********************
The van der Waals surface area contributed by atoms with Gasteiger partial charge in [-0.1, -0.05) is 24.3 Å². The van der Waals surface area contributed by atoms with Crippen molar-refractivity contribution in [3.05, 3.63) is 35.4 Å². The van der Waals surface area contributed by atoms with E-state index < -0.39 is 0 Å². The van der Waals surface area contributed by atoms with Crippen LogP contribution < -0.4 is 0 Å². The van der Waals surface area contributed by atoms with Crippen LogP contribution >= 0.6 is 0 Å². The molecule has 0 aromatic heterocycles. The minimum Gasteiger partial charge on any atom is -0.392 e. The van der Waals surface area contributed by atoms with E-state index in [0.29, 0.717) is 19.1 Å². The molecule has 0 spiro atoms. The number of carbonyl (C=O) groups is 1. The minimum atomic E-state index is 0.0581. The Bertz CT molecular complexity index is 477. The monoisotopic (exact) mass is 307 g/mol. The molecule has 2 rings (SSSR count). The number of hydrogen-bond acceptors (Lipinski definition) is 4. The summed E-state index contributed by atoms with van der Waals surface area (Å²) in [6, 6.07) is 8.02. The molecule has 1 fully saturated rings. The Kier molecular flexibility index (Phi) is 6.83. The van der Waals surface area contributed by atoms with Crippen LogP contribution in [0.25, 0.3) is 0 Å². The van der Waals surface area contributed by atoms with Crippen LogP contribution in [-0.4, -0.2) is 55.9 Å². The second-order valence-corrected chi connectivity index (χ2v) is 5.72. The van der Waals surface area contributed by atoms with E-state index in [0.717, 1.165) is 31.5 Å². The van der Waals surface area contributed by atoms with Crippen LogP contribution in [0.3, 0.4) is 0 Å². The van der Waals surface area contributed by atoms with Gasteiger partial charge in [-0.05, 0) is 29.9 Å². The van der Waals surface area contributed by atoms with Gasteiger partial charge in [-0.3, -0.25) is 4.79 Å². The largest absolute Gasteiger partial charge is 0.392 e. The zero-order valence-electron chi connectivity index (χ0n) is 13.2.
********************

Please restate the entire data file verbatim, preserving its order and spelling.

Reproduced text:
The van der Waals surface area contributed by atoms with Gasteiger partial charge in [-0.1, -0.05) is 24.3 Å². The van der Waals surface area contributed by atoms with Crippen molar-refractivity contribution in [3.05, 3.63) is 35.4 Å². The van der Waals surface area contributed by atoms with E-state index < -0.39 is 0 Å². The van der Waals surface area contributed by atoms with Crippen LogP contribution < -0.4 is 0 Å². The van der Waals surface area contributed by atoms with Crippen LogP contribution >= 0.6 is 0 Å². The molecule has 0 aromatic heterocycles. The minimum Gasteiger partial charge on any atom is -0.392 e. The van der Waals surface area contributed by atoms with E-state index in [0.29, 0.717) is 19.1 Å². The molecule has 0 spiro atoms. The number of carbonyl (C=O) groups is 1. The minimum atomic E-state index is 0.0581. The Bertz CT molecular complexity index is 477. The monoisotopic (exact) mass is 307 g/mol. The molecule has 2 rings (SSSR count). The number of hydrogen-bond acceptors (Lipinski definition) is 4. The summed E-state index contributed by atoms with van der Waals surface area (Å²) in [6, 6.07) is 8.02. The molecule has 1 fully saturated rings. The Kier molecular flexibility index (Phi) is 6.83. The van der Waals surface area contributed by atoms with Crippen LogP contribution in [0.25, 0.3) is 0 Å². The van der Waals surface area contributed by atoms with Crippen LogP contribution in [-0.4, -0.2) is 55.9 Å². The second-order valence-corrected chi connectivity index (χ2v) is 5.72. The van der Waals surface area contributed by atoms with E-state index in [0.717, 1.165) is 31.5 Å². The van der Waals surface area contributed by atoms with Crippen LogP contribution in [0.3, 0.4) is 0 Å². The van der Waals surface area contributed by atoms with Gasteiger partial charge in [-0.05, 0) is 29.9 Å². The van der Waals surface area contributed by atoms with Gasteiger partial charge in [-0.3, -0.25) is 4.79 Å². The largest absolute Gasteiger partial charge is 0.392 e. The zero-order valence-electron chi connectivity index (χ0n) is 13.2.